COVID-19 Update: AAHA staff is currently working remotely and will support our members virtually. All orders are currently shipping as normal.
Click here for more information.

When should I spay or neuter my pet?

As part of the battle against pet overpopulation, it used to be common practice to spay and neuter young pets as soon as it was safe to do so, and sterilization still is routinely performed on shelter puppies and kittens. When it comes to privately-owned pets in secure homes, here are AAHA’s most recent recommendations.

  • Cats: Female kittens can enter their first heat cycle as young as four months, but usually not until they are five or six months old. AAHA has endorsed the “Fix Felines by Five” initiative, which recommends sterilization of cats by five months of age. This recommendation prevents unwanted litters and greatly decreases mammary cancer risks in female cats as well as spraying/marking in male cats, but still allows kittens time to grow. Kittens sterilized at this age quickly bounce back from surgery.
  • Dogs: According to the AAHA Canine Life Stage Guidelines, small-breed dogs (under 45 pounds projected adult body weight) should be neutered at six months of age or spayed prior to the first heat (five to six months). Large-breed dogs (over 45 pounds projected adult body weight) should be neutered after growth stops, which usually is between 9 and 15 months of age. The decision on when to spay a large-breed female dog is based on many factors—your veterinarian can help narrow down the recommended window of 5 to 15 months depending on your dog’s disease risk and lifestyle.

What are the benefits of spaying or neutering my pet?

Many pet owners think their female pet needs to experience the joy of motherhood at least once or that their male pet will feel less masculine if he’s neutered, but animals simply do not think that way. US pet owners choose not to spay or neuter their pets for a variety of reasons, including:

  • They show or breed the animals
  • Financial constraints
  • Fear of anesthesia
  • Lack of understanding of the benefits

These concerns might seem valid, but the reasons to spay or neuter far outweigh the risks of not doing so. Older show or breeding pets who are spayed or neutered can avoid various cancers and infections. Many spay-and-neuter clinics are low-cost and anesthesia in veterinary medicine now is on par with human medicine. If you’re still not convinced that spaying or neutering your pet can lead to a happier, healthier, longer life, consider these benefits:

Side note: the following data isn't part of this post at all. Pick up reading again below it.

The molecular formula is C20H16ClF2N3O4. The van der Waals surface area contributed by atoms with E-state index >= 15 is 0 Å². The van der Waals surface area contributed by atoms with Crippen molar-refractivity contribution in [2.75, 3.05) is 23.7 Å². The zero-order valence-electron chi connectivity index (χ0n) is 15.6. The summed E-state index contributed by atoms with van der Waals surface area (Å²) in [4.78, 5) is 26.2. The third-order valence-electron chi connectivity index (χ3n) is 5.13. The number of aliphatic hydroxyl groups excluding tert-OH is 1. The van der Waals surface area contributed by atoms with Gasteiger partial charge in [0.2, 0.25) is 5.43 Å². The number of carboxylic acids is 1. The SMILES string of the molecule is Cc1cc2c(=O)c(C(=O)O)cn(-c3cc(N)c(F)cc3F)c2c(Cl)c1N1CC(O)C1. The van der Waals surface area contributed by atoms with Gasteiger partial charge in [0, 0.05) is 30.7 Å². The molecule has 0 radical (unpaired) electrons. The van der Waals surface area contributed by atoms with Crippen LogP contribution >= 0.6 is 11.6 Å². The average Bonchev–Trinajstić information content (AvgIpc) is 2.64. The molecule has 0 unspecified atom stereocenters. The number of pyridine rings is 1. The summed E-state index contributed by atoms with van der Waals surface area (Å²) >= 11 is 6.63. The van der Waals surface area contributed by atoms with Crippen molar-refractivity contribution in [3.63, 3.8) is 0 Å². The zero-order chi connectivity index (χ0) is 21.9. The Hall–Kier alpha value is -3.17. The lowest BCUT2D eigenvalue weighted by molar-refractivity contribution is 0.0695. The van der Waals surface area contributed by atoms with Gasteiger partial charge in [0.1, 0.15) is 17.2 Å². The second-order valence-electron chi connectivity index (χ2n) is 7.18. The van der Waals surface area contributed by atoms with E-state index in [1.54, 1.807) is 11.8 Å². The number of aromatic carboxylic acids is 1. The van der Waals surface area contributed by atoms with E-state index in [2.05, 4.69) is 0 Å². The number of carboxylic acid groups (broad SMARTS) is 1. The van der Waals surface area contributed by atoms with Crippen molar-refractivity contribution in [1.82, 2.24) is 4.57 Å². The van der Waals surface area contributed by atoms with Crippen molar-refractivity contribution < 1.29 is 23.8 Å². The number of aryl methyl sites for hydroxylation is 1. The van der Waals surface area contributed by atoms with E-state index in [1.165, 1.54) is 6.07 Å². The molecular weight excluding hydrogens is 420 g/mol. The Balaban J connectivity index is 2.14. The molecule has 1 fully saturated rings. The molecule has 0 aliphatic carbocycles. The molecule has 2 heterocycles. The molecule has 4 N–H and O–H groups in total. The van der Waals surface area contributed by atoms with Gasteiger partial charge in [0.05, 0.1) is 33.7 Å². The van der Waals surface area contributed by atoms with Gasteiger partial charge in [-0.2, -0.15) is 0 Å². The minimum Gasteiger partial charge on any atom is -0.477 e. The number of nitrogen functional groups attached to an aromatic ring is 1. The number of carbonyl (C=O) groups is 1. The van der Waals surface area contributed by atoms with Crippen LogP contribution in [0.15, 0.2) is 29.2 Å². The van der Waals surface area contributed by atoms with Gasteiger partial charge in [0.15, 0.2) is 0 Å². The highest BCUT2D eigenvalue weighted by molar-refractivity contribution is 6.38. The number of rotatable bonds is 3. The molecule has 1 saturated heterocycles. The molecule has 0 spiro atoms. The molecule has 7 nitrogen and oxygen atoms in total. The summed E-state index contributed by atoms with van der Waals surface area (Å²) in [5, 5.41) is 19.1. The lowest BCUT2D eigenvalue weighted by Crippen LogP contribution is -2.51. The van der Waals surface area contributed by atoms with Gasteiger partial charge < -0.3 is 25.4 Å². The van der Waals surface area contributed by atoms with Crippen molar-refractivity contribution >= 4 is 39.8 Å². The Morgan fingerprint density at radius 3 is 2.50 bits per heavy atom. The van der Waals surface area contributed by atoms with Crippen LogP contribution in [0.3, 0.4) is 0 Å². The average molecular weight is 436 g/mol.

• Spaying your female pet drastically slashes her risk of mammary cancer, which is fatal in about 50% of dogs and 90% of cats.
  • Neutering your male pet eliminates his risk of testicular cancer.
  • Spaying and neutering limits pet overpopulation.
  • Spaying your female pet prevents heat cycles and eliminates yowling, crying, erratic behavior, and bloody vaginal discharge.
  • Neutering your male pet reduces inappropriate behaviors, such as roaming to find a mate, marking inside your home, and fighting with other males.
  • Spaying and neutering is more cost-effective than skipping the surgery. A uterine infection that requires emergency surgery to save your female pet’s life easily can cost several thousand dollars, while a simple tomcat neuter costs much less than products needed to eliminate urine odors after your home has been well-marked by your territorial male cat.

What does research show about spaying and neutering pets?

There is little data concerning the correct age to spay and neuter pets, but emerging research informs AAHA’s guidelines. For example, cancer, orthopedic disease, behavioral problems, endocrine disorders, obesity, and urinary incontinence may be linked to sterilization status and the age at which the procedure is performed. The University of California, Davis, conducted a study on golden retrievers in 2013 that turned the world of veterinary medicine on its head concerning early spaying and neutering. Early sterilization prevented many issues, according to the study, but also appeared to increase the risk of other diseases, such as cranial cruciate ligament rupture, hemangiosarcoma, mast cell tumors, lymphosarcoma, and hip dysplasia. More research is needed, especially with different canine breeds, to help us understand the cause and effect of sterilization and the relationship between spay/neuter status and disease prevalence. More studies on the link between sterilization age and the onset of certain diseases also are needed.

The decision about when to spay or neuter your pet is one you should make with your AAHA-accredited veterinarian. She is your most up-to-date resource, and her knowledge of your pet’s particular breed and potential disease risk can help you make an informed decision about the appropriate age for your pet’s sterilization.